Washington Is it time for Vice President Dick Cheney to lighten his workload? Not if you listen to Dick Cheney.
"I've been living this way for 25 years," he told an aide this week after he underwent surgery to reopen a narrowed artery. "I've been dealing with this for decades."
Despite chronic heart disease and four heart attacks, Cheney says he has no desire to slow down.
"He was dismissive" about the idea, said Mary Matalin, the aide who raised it with him.
Doctors warn that on-the-job stress can make a heart condition worse, but the vice president doesn't think his job is all that stressful, Matalin added.
Cheney left George Washington University Medical Center on Tuesday, one day after surgeons threaded a catheter into an artery near his heart and inflated a tiny balloon to open it up.
His doctors said there was a 40 percent chance that the narrowing problem could recur, but added that there is "a very high probability" that he can complete his four-year term.
Aides said Cheney may return to work in the White House as early as today. President Bush told reporters that he doesn't think Cheney should cut back on his workload, either. "He shouldn't ... because he's needed," Bush said during a visit to Chicago. "This country needs his wisdom and judgment."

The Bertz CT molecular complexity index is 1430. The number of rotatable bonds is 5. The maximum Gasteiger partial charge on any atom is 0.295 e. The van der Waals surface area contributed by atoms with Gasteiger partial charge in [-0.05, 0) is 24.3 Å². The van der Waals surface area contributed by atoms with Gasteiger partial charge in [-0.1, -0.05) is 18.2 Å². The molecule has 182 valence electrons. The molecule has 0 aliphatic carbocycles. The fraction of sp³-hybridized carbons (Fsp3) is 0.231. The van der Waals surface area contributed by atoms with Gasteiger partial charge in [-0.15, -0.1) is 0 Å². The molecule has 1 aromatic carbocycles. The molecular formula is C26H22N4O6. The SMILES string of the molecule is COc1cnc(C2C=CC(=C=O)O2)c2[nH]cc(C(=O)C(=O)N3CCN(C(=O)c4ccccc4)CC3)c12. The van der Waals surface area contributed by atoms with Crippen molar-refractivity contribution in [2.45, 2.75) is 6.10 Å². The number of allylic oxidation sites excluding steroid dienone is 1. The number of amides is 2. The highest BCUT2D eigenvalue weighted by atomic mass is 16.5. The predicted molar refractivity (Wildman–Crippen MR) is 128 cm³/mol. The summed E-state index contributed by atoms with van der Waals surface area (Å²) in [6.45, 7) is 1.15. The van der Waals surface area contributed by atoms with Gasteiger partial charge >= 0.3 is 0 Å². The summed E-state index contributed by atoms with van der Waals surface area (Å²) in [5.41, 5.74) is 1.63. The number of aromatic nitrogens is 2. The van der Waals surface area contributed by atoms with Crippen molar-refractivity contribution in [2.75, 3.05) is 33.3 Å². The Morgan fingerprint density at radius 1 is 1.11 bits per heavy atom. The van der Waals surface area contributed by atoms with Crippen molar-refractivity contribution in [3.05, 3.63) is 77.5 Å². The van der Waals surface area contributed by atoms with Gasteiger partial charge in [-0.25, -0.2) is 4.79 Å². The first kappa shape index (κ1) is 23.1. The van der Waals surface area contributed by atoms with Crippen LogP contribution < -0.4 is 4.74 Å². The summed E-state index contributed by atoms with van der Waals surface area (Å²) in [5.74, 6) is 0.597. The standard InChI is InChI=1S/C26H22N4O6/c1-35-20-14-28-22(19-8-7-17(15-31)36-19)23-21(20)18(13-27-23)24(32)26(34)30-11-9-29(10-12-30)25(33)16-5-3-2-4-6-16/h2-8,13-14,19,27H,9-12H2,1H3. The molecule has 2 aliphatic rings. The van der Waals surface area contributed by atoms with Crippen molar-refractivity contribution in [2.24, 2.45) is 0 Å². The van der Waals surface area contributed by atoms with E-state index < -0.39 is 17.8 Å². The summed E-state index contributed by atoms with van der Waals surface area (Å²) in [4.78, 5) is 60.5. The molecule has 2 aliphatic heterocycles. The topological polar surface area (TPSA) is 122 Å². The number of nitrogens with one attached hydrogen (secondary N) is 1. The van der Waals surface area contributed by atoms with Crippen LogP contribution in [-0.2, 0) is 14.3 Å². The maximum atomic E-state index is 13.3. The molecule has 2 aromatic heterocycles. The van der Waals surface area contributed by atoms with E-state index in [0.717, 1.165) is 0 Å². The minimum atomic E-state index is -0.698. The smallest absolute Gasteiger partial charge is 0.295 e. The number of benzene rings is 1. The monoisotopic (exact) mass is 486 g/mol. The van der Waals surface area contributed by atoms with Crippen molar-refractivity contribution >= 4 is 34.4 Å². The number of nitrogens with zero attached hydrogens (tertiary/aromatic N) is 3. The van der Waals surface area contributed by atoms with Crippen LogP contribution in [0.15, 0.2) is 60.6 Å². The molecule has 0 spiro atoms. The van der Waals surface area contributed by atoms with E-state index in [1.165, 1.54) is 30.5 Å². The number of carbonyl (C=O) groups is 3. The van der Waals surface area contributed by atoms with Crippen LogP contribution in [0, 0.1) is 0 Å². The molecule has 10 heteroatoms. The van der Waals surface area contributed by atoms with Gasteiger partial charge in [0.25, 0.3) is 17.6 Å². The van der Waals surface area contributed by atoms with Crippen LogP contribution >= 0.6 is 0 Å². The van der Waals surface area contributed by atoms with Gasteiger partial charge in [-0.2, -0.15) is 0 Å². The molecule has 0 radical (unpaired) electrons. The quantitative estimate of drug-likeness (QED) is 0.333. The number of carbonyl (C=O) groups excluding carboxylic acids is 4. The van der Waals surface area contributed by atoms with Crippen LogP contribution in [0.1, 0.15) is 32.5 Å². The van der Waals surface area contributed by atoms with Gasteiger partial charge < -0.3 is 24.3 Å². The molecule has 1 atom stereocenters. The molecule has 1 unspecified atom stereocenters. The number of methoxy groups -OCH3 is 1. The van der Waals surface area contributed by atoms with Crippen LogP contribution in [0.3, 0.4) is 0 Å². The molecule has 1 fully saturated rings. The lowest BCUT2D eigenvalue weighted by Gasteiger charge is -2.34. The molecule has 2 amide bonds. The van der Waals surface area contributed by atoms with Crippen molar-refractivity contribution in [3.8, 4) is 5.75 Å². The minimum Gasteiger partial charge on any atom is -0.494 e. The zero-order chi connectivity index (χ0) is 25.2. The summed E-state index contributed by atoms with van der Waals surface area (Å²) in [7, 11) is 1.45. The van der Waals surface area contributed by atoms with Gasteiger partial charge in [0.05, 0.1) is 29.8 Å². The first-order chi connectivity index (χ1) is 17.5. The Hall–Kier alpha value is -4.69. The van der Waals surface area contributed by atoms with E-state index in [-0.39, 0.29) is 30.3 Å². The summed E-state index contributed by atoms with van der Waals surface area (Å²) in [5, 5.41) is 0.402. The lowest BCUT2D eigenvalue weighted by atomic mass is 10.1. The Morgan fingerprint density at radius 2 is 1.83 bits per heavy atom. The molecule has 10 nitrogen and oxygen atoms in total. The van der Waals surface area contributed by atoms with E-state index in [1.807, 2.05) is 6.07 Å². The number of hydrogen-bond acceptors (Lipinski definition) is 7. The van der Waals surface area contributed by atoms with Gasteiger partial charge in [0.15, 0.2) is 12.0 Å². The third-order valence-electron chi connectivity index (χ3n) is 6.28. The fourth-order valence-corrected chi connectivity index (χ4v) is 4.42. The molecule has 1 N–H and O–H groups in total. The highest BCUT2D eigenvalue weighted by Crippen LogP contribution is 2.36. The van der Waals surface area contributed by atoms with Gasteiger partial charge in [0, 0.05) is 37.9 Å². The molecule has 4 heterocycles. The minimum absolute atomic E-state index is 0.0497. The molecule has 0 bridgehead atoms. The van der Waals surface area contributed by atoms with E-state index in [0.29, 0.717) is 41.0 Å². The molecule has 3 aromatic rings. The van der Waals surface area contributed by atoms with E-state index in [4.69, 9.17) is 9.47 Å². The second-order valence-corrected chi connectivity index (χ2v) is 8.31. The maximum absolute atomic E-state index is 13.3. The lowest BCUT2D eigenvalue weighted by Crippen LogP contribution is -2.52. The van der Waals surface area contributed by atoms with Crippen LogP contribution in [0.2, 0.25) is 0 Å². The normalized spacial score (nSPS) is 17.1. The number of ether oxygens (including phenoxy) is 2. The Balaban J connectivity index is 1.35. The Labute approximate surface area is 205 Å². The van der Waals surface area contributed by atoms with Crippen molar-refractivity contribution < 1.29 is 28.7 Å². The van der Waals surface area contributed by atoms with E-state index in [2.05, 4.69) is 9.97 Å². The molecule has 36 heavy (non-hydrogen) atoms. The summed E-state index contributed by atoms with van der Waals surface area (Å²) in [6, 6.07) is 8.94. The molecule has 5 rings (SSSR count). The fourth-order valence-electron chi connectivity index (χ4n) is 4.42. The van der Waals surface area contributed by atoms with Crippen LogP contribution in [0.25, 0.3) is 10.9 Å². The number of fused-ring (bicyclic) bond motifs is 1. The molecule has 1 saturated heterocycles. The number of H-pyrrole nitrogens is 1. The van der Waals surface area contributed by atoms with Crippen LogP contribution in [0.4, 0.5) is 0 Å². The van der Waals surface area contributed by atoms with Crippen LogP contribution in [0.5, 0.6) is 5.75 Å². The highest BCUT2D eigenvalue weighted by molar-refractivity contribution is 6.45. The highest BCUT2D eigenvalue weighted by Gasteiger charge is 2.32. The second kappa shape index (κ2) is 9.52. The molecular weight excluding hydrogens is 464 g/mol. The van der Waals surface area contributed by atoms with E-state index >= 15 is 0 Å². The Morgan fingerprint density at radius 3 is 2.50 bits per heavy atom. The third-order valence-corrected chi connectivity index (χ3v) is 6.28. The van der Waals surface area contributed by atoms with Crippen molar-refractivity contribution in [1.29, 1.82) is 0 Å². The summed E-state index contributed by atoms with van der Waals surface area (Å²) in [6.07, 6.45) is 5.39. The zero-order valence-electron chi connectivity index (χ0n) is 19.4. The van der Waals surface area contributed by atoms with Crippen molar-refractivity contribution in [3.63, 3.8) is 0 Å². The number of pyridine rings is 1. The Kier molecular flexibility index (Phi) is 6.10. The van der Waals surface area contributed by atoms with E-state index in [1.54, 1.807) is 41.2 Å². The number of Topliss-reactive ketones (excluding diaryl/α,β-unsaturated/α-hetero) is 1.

Cheney, 60, is already one of the most powerful vice presidents in modern history. A former White House chief of staff and secretary of defense, he ran the new administration's transition operation and was a major voice in the selection of cabinet members.
Matalin said Cheney is "pacing himself" and has shown no sign of stress in the job.
She said the vice president arrives at work at about 7 a.m. and tries to leave between 6 and 7 p.m., a schedule typical for much of official Washington. Cheney and his wife, Lynne Cheney, often attend political or social events in the evening, as well.
Since his fourth heart attack last November, she noted, Cheney has gone on a diet, started an exercise program and lost weight.